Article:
CIL2007 – Building Collaboration, Communication & Community Online – Meredith Farkas

Social software to Meredith must meet 2 of the following definitions:

  • communicate, collaborate and build community online
  • syndicated, reused, remixed


  • Easy content creation and sharing – democraticised creation, anyone can create and edit – eg. CIL 2007 Wiki
  • Online collaboration – regardless of geographic location, collaborating in a single shared space eg. Google Docs
  • Conversations: distributed – taking place in many different spaces – eg. blogosphere, using comments, trackbacks, you can trace conversations (BlogPulse site to trace conversations)
  • Conversations: real time – instant messaging to access people in real time, friends are already there, is the library?
  • Capitalizing on the wisdom of crowds – social tagging tools such as to find what others have found interesting, wikis to share local knowledge at conferences etc
  • Transparency – ratings websites abound, so nothing escapes scrutiny, it allows us to make a more human connection with entities online and organisations are responding with human touches such as blogs
  • Personalisation – choose and combine our own content with RSS feeds, bringing them together in one space – making them our own newspapers, podcasts become our own radio stations, using your computer, CD player or MP3 player
  • Portability – ear buds seem be surgically attached to young adults – need to be providing content for the devices they are using

What can libraries do?

  • Disseminate information – blog to push information out easily to our users, especially using RSS feeds so they can get it in the form they choose. Harris County Public Library uses a blog as a reference service – recommend books on topics that are of interest due to recent event. RSS feeds from the catalogue based on subject, author, title and more. Ohio Uni Biz Wiki – a subject guide, allowing subject access to resources, easily editable and searchable. Use to subject collect relevant bookmarks – Washington State Library has a genealogy collection which is annotated and available through RSS. Use podcasts to deliver library instruction, interviews, local history – eg. Omnibus
  • Get feedback! Start a Conversation! eg. Ann Arbor District Library has built great conversations through their blogs and more by leaving their comments open. Better than a feedback form. Use social networking sites such as FaceBook and MySpace. Oceana Wilson uses the bulletin function to solicite suggestions for book purchases etc from students.
  • Give the library a human face! Use Flickr to show what your library is all about. A picture is worth a 1000 words, show your fun activities and more. SJCPL blog really talks to their readers like they are talking to an old friend. Use visual elements and fun language.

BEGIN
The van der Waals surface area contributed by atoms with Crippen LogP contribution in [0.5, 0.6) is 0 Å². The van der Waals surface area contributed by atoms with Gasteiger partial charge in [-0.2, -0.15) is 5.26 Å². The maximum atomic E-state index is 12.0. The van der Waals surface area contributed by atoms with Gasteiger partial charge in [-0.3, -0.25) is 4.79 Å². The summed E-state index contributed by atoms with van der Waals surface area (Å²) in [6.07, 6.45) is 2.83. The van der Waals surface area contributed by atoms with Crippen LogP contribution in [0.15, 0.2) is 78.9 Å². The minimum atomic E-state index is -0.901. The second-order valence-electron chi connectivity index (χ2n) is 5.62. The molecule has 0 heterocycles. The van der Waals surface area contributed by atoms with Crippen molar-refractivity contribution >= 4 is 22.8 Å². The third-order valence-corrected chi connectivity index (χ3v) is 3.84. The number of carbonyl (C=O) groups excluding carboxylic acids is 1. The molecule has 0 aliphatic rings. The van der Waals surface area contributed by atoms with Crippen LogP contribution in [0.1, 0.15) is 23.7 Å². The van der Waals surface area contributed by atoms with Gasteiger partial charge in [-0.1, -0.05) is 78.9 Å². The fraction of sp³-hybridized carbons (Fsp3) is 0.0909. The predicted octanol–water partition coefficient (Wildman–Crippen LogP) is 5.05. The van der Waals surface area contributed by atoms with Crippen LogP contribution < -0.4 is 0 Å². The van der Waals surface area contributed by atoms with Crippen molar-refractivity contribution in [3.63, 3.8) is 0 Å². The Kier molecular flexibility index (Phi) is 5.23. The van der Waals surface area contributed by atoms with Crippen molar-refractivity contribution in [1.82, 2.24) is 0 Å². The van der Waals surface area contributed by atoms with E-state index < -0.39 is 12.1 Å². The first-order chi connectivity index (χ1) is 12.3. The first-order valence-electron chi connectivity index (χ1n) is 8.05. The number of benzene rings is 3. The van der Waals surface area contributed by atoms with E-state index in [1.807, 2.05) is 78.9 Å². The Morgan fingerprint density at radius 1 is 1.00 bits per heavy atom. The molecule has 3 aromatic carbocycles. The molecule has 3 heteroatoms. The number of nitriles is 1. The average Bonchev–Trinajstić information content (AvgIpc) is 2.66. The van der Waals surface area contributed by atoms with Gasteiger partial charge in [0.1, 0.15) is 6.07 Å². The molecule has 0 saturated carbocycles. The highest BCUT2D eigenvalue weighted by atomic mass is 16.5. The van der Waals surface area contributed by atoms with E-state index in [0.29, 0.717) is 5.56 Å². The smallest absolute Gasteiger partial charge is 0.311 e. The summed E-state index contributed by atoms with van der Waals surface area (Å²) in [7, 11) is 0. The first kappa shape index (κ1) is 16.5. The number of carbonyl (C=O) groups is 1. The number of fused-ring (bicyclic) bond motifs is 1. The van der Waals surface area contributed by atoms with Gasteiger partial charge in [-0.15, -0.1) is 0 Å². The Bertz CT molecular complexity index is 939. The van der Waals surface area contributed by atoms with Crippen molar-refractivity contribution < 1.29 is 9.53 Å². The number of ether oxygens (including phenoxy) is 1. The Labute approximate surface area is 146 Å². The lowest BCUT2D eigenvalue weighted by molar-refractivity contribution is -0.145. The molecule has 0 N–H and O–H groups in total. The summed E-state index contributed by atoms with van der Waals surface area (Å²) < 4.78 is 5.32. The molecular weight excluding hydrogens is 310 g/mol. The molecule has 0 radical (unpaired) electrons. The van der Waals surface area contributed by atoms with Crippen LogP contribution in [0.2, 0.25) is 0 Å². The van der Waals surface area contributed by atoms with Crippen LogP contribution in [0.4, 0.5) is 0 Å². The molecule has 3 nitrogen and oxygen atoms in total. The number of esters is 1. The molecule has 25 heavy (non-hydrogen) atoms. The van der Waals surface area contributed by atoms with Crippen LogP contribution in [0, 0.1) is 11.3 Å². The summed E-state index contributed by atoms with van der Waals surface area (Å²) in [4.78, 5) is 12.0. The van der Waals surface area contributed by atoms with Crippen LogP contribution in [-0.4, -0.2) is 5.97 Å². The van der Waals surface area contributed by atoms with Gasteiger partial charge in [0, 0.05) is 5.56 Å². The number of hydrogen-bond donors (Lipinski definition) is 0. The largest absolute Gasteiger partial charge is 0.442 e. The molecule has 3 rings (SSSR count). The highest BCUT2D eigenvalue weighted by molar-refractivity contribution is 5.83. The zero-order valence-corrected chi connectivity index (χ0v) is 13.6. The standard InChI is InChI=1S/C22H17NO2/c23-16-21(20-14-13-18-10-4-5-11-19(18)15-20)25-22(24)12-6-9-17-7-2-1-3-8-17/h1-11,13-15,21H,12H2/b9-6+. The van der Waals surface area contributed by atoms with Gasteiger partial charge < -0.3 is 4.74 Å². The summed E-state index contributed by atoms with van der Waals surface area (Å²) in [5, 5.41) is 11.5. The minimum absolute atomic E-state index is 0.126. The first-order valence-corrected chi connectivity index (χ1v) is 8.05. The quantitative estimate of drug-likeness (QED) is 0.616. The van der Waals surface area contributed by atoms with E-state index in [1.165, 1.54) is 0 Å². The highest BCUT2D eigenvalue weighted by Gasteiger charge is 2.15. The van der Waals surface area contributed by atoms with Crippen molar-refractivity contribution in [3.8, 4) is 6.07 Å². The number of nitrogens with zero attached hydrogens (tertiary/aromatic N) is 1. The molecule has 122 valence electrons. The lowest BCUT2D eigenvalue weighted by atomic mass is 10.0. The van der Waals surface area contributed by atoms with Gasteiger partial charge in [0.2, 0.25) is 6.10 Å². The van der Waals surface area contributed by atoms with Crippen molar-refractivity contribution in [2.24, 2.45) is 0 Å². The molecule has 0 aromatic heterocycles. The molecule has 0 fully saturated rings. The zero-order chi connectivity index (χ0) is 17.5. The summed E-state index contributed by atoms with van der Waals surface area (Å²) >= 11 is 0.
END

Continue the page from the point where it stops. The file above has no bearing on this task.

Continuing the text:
• Provide services to remote users. More and more that our visitors are virtual only and we need to be reaching them also. Use IM, as they are already using it instead of trying to make them use something unfamiliar – such as virtual reference software. Calgary Public Library tutorials using webcasts, instead of screen shots or step-by-step instructions.
  • Provide services where our users are. MySpace profiles, or like Brooklyn College Library which has built a portal where their users are: portal to online resources, blog and more. Thomas Ford uses MeeboMe widget to open IM messaging right from their website, without having to sign up for IM. Use RSS feeds to syndicate your content to many different locations.
  • Provide services using tools patrons use. SMS reference using mobile phones which are ever present on particularly young people.
  • Capitalise on collective intelligence of colleagues and users. Ann Arbor has integrated tagging into their catalogue – getting contextual information on these resources, from their users, making it easier to find. Have also got, users who borrowed this, also borrowed….. Hennepin has integrated commenting into their catalogue, patrons can write reviews and it can be found in their catalogue.

Strategies for introducing social software in libraries

  • Avoid technolust – think about the needs first, then choose the best tool for it
  • Will it improve library services? Will patrons use it? – Who are our patrons, what are there needs, it all has to be context appropriate to the users of your library
  • Involve staff at all levels in planning – not just the tech savvy staff, but all those who have to use and market the tools, they can provide some great insights.
  • Involve IT in planning – include them from the start, create a consortial rather than an adversarial relationship
  • Play with Technology! Kick the tires! Start using the social tools, check them out and you will get a lot more insight on how they work, how they could work and their problems.
  • Trust your patrons, learn from them – don’t fear what your users may post – its about radical trust and it we don’t have it, we miss out on valuable contributions
  • Consider maintenance and sustainability – think long term once you start with it, not just the next few months, but years and years
  • Do you need a policy? Don’t always need one, but there is a benefit in having things such as a comments policy.
  • In Marketing, focus on the functionality – patrons don’t really care about the tool, but are interested in what it provides.

Meredith announced the winners of the competition to find cover art for her new book – “Social software in libraries”.

Links from the paper are at